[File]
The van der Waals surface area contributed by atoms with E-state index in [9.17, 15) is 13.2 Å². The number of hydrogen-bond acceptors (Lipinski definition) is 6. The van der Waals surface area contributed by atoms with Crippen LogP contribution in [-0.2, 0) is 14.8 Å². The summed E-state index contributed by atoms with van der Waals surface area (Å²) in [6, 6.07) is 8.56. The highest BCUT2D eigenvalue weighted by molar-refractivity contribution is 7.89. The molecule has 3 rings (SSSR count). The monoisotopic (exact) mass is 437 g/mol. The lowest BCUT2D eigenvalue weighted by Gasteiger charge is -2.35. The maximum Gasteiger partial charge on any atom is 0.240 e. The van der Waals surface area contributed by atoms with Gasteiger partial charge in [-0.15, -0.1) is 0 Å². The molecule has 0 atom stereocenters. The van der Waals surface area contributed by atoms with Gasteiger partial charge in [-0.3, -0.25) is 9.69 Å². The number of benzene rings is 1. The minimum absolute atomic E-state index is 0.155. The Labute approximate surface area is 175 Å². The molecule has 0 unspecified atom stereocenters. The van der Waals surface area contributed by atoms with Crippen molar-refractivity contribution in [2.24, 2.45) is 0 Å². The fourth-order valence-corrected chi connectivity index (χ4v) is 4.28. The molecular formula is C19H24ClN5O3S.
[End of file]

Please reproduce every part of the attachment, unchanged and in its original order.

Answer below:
The van der Waals surface area contributed by atoms with E-state index in [9.17, 15) is 13.2 Å². The number of hydrogen-bond acceptors (Lipinski definition) is 6. The van der Waals surface area contributed by atoms with Crippen LogP contribution in [-0.2, 0) is 14.8 Å². The summed E-state index contributed by atoms with van der Waals surface area (Å²) in [6, 6.07) is 8.56. The highest BCUT2D eigenvalue weighted by molar-refractivity contribution is 7.89. The molecule has 3 rings (SSSR count). The monoisotopic (exact) mass is 437 g/mol. The lowest BCUT2D eigenvalue weighted by Gasteiger charge is -2.35. The maximum Gasteiger partial charge on any atom is 0.240 e. The van der Waals surface area contributed by atoms with Gasteiger partial charge in [-0.15, -0.1) is 0 Å². The molecule has 0 atom stereocenters. The van der Waals surface area contributed by atoms with Gasteiger partial charge in [-0.3, -0.25) is 9.69 Å². The number of benzene rings is 1. The minimum absolute atomic E-state index is 0.155. The Labute approximate surface area is 175 Å². The molecule has 0 unspecified atom stereocenters. The van der Waals surface area contributed by atoms with Crippen molar-refractivity contribution in [2.24, 2.45) is 0 Å². The fourth-order valence-corrected chi connectivity index (χ4v) is 4.28. The molecular formula is C19H24ClN5O3S.